Puppies. Adorable, entertaining, but a real responsibility to take on. If one of these exuberant little bundles of fur comes into our life, then it’s our job to give them the best start we can to, hopefully, a long and healthy life. (Though really, dogs don’t live nearly long enough!)
Here are some ideas to help you get started.
1. Meet Your Local Vet
Bring your little charge to meet a respected vet in the area. If you’re lucky like we are in Durango, you may have a vet who takes a holistic approach to canine care. Either way, it’s never a bad idea to get your little gal checked out for any potential health issues. Especially if, like me, you tend to choose your four-legged companions from shelters or rescue organizations. Have a list of questions ready for the vet. For instance, if your puppy is a specific breed, you can ask about health problems that breed may be prone to, so that you can take a proactive approach.
Try to make this first visit (and subsequent ones) as pleasant as possible. You won’t regret it in the long run, especially if your little fur ball grows into an enormous pooch. The veterinary office can be quite a stressful place for your pup…the noises, smells, and bustle. I’m not above using healthy, low-calorie treats as both bribery and rewards for getting into the dog crate for transport, entering the office, putting up with whatever is done while there, getting back into the crate…You get the idea. Some folks choose to forego the treats and use praise instead. Whatever works for you.
2. Don’t Feed Junky Food
Puppies are little metabolic powerhouses. They need extra calories, and extra protein in particular, to support their mind-bogglingly rapid growth. The exact amount will depend on the breed, but generally, pups need about twice the energy per pound of their body weight that an adult dog needs.
There are many opinions out there on what constitutes a healthy diet and I’m not going to get into that here. For those who want to make their pup’s own food, get educated on the nutritional requirements for pups…as mentioned, it’s different than for adult dogs. A couple of starting places for this could be books like All You Ever Wanted to Know about Herbs for Pets by ML Wulff-Tilford & GL Tilford or Dr. Pitcairn’s Complete Guide to Natural Health for Dogs & Cats by RH & SH Pitcairn. Seek out further guidance, perhaps a holistic veterinarian. It is rewarding to make your own puppy chow, but it’s important that you provide appropriate nutrient coverage.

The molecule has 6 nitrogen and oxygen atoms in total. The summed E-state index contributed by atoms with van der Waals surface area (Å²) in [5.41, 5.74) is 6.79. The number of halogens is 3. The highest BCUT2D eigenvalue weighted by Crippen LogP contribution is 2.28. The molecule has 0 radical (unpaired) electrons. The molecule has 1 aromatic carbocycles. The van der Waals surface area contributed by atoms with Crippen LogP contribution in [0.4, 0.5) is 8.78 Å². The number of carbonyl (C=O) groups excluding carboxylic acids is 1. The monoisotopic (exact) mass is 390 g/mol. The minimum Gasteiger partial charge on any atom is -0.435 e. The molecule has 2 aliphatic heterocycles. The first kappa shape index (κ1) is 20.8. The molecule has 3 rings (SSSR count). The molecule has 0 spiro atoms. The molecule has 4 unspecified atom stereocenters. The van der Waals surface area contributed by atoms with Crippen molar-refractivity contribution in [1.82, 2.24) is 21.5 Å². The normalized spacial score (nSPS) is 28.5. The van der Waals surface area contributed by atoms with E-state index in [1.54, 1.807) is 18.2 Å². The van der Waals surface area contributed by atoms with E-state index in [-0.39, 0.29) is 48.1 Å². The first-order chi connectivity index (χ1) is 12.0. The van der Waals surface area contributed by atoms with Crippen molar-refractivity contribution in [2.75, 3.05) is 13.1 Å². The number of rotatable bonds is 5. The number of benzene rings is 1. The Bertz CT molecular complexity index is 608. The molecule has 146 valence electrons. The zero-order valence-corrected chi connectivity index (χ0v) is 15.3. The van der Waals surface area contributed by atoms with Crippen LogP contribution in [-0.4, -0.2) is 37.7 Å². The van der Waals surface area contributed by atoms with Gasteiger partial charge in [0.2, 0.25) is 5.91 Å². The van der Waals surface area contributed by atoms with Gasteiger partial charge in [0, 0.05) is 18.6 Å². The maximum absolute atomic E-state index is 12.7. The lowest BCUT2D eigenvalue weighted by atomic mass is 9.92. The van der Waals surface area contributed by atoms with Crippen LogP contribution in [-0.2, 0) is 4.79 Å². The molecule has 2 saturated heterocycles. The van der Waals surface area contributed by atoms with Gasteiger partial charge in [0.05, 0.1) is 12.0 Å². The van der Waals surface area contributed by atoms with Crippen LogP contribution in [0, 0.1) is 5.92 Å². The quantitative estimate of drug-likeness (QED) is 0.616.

If buying commercial food, look on the packaging for an Association of American Feed Control Officials (AAFCO) statement that the food meets the nutritional requirements for puppies. Read the ingredient label. Is the food produced with whole foods? Does it contain fillers like corn, soy, or animal by-products?
3. Be Patient When Training
Avoid yelling. Positive reinforcement is key. When housetraining, praise the heck out of your pup when she does her business outside. This even worked for the senior chihuahua I adopted who didn’t distinguish between the bathroom rug, the kitchen floor, or the yard. She wasn’t incontinent, she just for some reason never learned. She eventually learned.
Avoid punishing your pup if she has an accident inside…they are new at this! Expect that there will be quite a bit of puppy poop and urine deposited indoors during the process. This would be a good time to temporarily roll up any expensive rugs, or to keep your little one out of any rooms that are carpeted.
To reduce the number of accidents, take your pup outside frequently and be ready to give immediate positive reinforcement, whether it’s praise, a healthy treat, or some scratches on the butt.
4. Use Botanical Support
Puppies are sensitive to herbs, so you don’t need much. The books I already referred to are great resources for using herbs for dogs. For puppies in particular, rather than using those concentrated extracts (liquid extracts, tinctures and such), consider using the actual plant (for instance just a small bit of lemon balm leaf torn up and added to your puppy’s food), or a small amount of tea from the plant.
A note on using herbs: most are diuretic to some extent, so there may be more accidents if your pup has not yet been housebroken.
- Stress - Chamomile can be a good ally for an upset pup.
- Skin issues - For itchy or otherwise irritated skin, chamomile or oats as a rinse may be helpful. Oats can also be used as an oatmeal poultice if you can keep your pup from eating it. If the issue isn’t going away or is getting worse, see your vet. Also, make sure you’re feeding good food. Many ingredients in poorly produced commercial foods may cause reactivity.
- Digestive stuff - If your pup needs some gentle tummy herbs, look to chamomile, lemon balm, or even catnip. Catnip may also lend some help if your pup gets carsick.
For anything beyond minor issues or any issue that’s not resolving, see your vet.
A Final Word....
Provide socialization, boundaries, good nutrition, and lots and lots of love. Remember that the more effort you put into your puppy at the beginning, the more fulfilling your relationship will be!